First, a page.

Learning can be cognitively inaccessible when successful learning requires specific information processing strategies, and when there are no options for individuals who lack such strategies. When presented with new concepts, experienced learners use prior knowledge and experience to facilitate their information processing. However, many students lack the experience and the skills that guide them in their learning. These students benefit from explicit instruction and practice on the strategies involved in the selection and manipulation of information so that it can be better summarized, categorized, prioritized, contextualized and remembered. The experimental and quantitative research listed here suggests that strategies such as explicit prompts, graphic organizers, concept maps, strategy instruction, and chunking information into smaller elements all serve to increase student achievement. The scholarly reviews and expert opinions provide a more classroom based perspective on effectively guiding students’ information processing.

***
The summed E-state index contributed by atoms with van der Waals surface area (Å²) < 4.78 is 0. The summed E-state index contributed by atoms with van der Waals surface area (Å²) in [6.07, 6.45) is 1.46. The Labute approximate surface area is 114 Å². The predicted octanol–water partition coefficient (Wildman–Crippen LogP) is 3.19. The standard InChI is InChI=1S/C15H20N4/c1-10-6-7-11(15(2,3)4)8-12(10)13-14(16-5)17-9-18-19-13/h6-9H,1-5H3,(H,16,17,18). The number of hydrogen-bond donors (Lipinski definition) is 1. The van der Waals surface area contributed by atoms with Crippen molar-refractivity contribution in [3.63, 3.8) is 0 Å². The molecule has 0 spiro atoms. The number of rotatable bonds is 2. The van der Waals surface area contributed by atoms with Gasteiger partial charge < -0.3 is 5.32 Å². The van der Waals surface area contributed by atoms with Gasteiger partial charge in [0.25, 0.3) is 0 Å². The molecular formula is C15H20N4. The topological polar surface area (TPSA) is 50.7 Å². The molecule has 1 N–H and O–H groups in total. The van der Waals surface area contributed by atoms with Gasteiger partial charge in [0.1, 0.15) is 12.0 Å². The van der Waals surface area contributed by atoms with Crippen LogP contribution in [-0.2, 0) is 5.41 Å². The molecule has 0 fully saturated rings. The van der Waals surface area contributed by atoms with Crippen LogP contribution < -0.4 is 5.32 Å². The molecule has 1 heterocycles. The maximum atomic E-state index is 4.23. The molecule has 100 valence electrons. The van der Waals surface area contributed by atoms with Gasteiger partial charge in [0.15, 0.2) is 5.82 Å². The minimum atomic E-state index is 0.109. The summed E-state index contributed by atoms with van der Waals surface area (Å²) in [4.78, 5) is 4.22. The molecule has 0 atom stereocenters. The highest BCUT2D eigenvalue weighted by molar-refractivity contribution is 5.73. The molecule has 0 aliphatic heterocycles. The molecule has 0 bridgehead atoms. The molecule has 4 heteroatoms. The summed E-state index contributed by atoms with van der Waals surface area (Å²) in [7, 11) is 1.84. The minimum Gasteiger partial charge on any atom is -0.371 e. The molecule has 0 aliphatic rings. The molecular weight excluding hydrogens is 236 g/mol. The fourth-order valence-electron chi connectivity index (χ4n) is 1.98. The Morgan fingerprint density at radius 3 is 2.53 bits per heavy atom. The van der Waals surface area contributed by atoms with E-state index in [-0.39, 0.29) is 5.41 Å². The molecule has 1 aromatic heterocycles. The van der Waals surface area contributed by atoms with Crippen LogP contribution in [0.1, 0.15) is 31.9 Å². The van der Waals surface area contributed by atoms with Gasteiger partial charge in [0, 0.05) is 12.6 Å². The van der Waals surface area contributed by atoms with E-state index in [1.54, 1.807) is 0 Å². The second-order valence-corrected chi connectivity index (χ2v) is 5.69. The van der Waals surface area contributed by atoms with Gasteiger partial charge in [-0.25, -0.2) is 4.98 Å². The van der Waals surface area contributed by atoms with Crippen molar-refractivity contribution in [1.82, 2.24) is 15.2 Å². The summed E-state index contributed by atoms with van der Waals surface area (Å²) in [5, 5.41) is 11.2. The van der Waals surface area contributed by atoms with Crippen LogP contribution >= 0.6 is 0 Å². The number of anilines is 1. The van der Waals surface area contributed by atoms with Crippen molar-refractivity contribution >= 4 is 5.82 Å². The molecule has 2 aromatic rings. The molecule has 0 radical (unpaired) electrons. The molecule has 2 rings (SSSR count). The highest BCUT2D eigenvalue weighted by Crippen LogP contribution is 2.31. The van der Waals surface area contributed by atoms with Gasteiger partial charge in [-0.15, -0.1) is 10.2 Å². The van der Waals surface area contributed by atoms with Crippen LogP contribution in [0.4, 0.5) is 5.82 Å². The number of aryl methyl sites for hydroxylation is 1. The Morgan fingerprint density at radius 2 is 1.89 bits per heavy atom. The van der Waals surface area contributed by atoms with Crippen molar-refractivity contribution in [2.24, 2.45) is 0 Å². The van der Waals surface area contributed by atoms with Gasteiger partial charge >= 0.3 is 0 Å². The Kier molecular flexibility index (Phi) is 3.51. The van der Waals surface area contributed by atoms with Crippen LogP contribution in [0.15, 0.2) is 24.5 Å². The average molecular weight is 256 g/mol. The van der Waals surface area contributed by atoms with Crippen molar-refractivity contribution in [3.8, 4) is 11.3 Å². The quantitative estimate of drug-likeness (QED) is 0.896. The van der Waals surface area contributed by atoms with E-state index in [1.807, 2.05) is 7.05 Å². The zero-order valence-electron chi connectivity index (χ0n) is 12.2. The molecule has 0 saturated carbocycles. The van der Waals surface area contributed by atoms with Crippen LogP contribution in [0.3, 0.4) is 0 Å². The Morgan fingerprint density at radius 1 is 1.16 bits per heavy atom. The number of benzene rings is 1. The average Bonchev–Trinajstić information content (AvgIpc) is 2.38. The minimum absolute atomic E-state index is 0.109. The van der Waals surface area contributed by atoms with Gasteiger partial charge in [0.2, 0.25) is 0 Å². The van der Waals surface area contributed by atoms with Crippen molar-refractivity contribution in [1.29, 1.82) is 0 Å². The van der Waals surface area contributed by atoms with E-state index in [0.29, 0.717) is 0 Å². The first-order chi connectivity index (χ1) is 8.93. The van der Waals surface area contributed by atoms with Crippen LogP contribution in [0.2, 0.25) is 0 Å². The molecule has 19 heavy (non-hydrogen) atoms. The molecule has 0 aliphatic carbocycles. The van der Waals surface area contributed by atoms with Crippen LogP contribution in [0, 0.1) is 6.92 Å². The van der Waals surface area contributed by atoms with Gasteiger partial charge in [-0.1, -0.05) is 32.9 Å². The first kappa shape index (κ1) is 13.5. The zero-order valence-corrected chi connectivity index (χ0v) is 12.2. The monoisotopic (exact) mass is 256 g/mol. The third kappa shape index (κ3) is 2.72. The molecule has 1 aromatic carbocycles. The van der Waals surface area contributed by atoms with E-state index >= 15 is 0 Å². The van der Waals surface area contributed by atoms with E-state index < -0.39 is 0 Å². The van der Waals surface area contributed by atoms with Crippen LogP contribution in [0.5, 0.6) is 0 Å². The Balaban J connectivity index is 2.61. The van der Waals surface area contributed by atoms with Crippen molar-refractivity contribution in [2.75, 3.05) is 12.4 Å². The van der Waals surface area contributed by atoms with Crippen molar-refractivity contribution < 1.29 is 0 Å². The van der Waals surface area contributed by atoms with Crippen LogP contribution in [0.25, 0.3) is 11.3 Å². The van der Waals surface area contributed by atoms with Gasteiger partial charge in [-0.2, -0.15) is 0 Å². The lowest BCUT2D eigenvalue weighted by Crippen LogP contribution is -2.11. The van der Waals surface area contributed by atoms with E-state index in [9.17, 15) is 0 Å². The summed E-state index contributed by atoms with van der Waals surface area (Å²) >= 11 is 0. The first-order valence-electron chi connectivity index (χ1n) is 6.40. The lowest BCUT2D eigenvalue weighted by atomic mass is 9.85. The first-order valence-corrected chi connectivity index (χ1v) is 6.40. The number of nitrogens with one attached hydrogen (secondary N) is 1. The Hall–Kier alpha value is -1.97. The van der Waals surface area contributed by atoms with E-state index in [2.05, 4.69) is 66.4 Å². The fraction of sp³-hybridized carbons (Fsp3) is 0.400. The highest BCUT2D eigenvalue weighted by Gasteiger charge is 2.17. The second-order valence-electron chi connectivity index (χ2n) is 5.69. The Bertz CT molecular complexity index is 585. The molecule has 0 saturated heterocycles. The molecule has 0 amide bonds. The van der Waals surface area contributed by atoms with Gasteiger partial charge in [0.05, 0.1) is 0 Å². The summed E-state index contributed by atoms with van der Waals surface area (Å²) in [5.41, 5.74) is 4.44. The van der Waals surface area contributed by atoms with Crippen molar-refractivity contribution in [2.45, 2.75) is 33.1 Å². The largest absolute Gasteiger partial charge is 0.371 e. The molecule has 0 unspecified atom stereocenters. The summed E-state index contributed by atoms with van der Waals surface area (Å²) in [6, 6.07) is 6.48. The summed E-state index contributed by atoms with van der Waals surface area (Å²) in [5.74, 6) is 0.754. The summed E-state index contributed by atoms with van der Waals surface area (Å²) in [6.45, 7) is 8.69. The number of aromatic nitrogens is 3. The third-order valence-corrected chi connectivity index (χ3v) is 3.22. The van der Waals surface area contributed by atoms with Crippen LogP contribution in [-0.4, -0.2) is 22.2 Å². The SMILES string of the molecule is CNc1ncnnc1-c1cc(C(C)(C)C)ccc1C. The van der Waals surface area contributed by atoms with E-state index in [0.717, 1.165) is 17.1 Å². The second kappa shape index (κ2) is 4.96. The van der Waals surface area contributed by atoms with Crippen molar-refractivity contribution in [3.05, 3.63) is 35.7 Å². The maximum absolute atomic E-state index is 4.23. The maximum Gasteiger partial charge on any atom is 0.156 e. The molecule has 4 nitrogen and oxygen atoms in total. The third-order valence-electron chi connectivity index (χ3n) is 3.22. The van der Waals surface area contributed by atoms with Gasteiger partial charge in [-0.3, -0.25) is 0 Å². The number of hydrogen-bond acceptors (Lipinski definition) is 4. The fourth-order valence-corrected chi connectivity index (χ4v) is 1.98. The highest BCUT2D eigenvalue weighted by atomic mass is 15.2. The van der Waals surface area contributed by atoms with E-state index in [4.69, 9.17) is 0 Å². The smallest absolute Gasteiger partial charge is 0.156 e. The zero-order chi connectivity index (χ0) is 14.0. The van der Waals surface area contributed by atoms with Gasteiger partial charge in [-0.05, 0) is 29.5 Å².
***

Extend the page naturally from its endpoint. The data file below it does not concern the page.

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Last Updated: 02/01/2011